Women on Top


The 13 minutes that have been restored to François Truffaut’s Mississippi Mermaid do nothing to improve one of the director’s weakest films. Made in 1969, it was Truffaut’s first big-budget production, shot on the lush Indian Ocean island of Reunion, in the south of France, and in the French Alps. The film is lovely to look at, especially in its tropical-paradise opening section, but the narrative is unconvincing, and, for a film about lovers on the run, strangely inert.

Mississippi Mermaid was made during Truffaut’s most blatantly Hitchcockian period and is largely a remake of Vertigo with Catherine Deneuve and Jean-Paul Belmondo in the Kim Novak and James Stewart roles. The direct source material, however, was not Pierre Boileau and Thomas Narcejac’s Dentre les Morts, which inspired Vertigo, but “Siren of the Mississippi,” a short story by Cornell Woolrich, who also wrote the stories from which Hitchcock adapted Rear Window and Truffaut adapted The Bride Wore Black (the film that preceded Mississippi Mermaid).

Hitchcock is not the only direct influence on Mississipi Mermaid. We must also factor in Jean Renoir (to whom the film is dedicated) and Truffaut’s New Wave rival Jean-Luc Godard, whose 1966 Pierrot le fou starred Belmondo in almost the same role he plays for Truffaut— a conventional,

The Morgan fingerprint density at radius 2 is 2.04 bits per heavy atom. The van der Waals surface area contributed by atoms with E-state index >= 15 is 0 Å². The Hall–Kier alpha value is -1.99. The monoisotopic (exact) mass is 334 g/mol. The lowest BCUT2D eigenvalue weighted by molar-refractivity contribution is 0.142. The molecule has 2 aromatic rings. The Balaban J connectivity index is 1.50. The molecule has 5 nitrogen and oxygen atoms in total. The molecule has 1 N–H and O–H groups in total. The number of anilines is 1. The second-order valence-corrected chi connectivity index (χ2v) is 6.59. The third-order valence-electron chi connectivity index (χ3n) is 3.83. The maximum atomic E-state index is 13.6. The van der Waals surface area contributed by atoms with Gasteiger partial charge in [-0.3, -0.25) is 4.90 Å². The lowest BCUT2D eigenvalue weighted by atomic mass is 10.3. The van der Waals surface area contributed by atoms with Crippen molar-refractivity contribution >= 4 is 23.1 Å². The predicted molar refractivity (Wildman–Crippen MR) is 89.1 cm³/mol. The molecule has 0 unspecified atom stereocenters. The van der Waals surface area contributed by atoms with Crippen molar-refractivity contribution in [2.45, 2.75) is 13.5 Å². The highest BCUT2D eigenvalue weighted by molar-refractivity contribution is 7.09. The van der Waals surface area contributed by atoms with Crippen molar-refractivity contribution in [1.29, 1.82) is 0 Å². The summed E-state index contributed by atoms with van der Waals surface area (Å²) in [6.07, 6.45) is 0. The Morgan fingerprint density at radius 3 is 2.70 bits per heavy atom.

upper-middle-class guy whose passion for a beautiful, enigmatic woman destroys them both.

The problem is that Truffaut runs a sorry fourth to these directors when it comes to depicting the guilt and anger that are the psychosexual underpinnings of l’amour fou. He came close in Jules and Jim, and closer still in The Soft Skin, but in those two films he was working with actresses— Jeanne Moreau and François Dorleac— whose eroticism was virtually director-proof.

Deneuve does not project that kind of sexual electricity, although one can imagine that she could have stitched together the chilly narcissism she displayed in The Umbrellas of
with the murderous psychopathology of Repulsion and come up with a compelling femme fatale. Instead, Truffaut seems to have directed her to emulate Kim Novak’s lobotomized Madeleine in Vertigo. But what made Novak so fascinating to watch was that she didn’t seem like a woman pretending to be someone she wasn’t as much as she seemed like a man in drag. Hitchcock played up Novak’s size and lowered her alto to a breathy tenor.